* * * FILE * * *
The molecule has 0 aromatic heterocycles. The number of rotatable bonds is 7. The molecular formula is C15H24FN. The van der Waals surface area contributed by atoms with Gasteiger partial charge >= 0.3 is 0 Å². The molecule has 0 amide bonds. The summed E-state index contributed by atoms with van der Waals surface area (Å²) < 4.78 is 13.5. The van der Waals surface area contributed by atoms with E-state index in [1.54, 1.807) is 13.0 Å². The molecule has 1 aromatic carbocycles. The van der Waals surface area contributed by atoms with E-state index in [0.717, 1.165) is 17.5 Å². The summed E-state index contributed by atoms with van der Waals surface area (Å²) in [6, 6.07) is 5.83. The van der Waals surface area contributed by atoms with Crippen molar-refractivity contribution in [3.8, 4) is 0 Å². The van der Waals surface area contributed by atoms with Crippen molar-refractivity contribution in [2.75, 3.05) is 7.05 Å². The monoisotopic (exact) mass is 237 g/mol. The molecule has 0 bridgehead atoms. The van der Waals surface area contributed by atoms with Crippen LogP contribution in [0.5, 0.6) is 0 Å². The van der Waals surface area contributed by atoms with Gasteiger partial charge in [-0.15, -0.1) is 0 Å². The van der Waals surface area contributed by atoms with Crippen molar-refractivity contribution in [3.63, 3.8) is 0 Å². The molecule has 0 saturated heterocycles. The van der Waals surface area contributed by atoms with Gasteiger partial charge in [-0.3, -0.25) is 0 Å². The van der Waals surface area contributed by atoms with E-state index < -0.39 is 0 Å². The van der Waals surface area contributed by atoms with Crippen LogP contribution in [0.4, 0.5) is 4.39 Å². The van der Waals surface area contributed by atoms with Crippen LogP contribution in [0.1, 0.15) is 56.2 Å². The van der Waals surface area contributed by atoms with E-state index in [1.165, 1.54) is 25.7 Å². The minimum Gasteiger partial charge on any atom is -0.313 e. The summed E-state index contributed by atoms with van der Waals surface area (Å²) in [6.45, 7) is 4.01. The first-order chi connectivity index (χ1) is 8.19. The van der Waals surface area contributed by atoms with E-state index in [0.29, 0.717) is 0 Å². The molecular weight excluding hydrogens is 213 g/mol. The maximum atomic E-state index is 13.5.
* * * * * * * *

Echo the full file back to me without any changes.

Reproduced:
The molecule has 0 aromatic heterocycles. The number of rotatable bonds is 7. The molecular formula is C15H24FN. The van der Waals surface area contributed by atoms with Gasteiger partial charge >= 0.3 is 0 Å². The molecule has 0 amide bonds. The summed E-state index contributed by atoms with van der Waals surface area (Å²) < 4.78 is 13.5. The van der Waals surface area contributed by atoms with E-state index in [1.54, 1.807) is 13.0 Å². The molecule has 1 aromatic carbocycles. The van der Waals surface area contributed by atoms with E-state index in [0.717, 1.165) is 17.5 Å². The summed E-state index contributed by atoms with van der Waals surface area (Å²) in [6, 6.07) is 5.83. The van der Waals surface area contributed by atoms with Crippen molar-refractivity contribution in [3.8, 4) is 0 Å². The van der Waals surface area contributed by atoms with Crippen molar-refractivity contribution in [2.75, 3.05) is 7.05 Å². The monoisotopic (exact) mass is 237 g/mol. The molecule has 0 bridgehead atoms. The van der Waals surface area contributed by atoms with Crippen LogP contribution in [0.5, 0.6) is 0 Å². The van der Waals surface area contributed by atoms with Gasteiger partial charge in [-0.15, -0.1) is 0 Å². The van der Waals surface area contributed by atoms with Crippen molar-refractivity contribution in [3.63, 3.8) is 0 Å². The molecule has 0 saturated heterocycles. The van der Waals surface area contributed by atoms with Gasteiger partial charge in [-0.3, -0.25) is 0 Å². The van der Waals surface area contributed by atoms with E-state index < -0.39 is 0 Å². The van der Waals surface area contributed by atoms with Crippen LogP contribution in [0.4, 0.5) is 4.39 Å². The van der Waals surface area contributed by atoms with Crippen LogP contribution in [0.1, 0.15) is 56.2 Å². The van der Waals surface area contributed by atoms with E-state index in [1.165, 1.54) is 25.7 Å². The minimum Gasteiger partial charge on any atom is -0.313 e. The summed E-state index contributed by atoms with van der Waals surface area (Å²) in [6.45, 7) is 4.01. The first-order chi connectivity index (χ1) is 8.19. The van der Waals surface area contributed by atoms with E-state index in [0.29, 0.717) is 0 Å². The molecular weight excluding hydrogens is 213 g/mol. The maximum atomic E-state index is 13.5.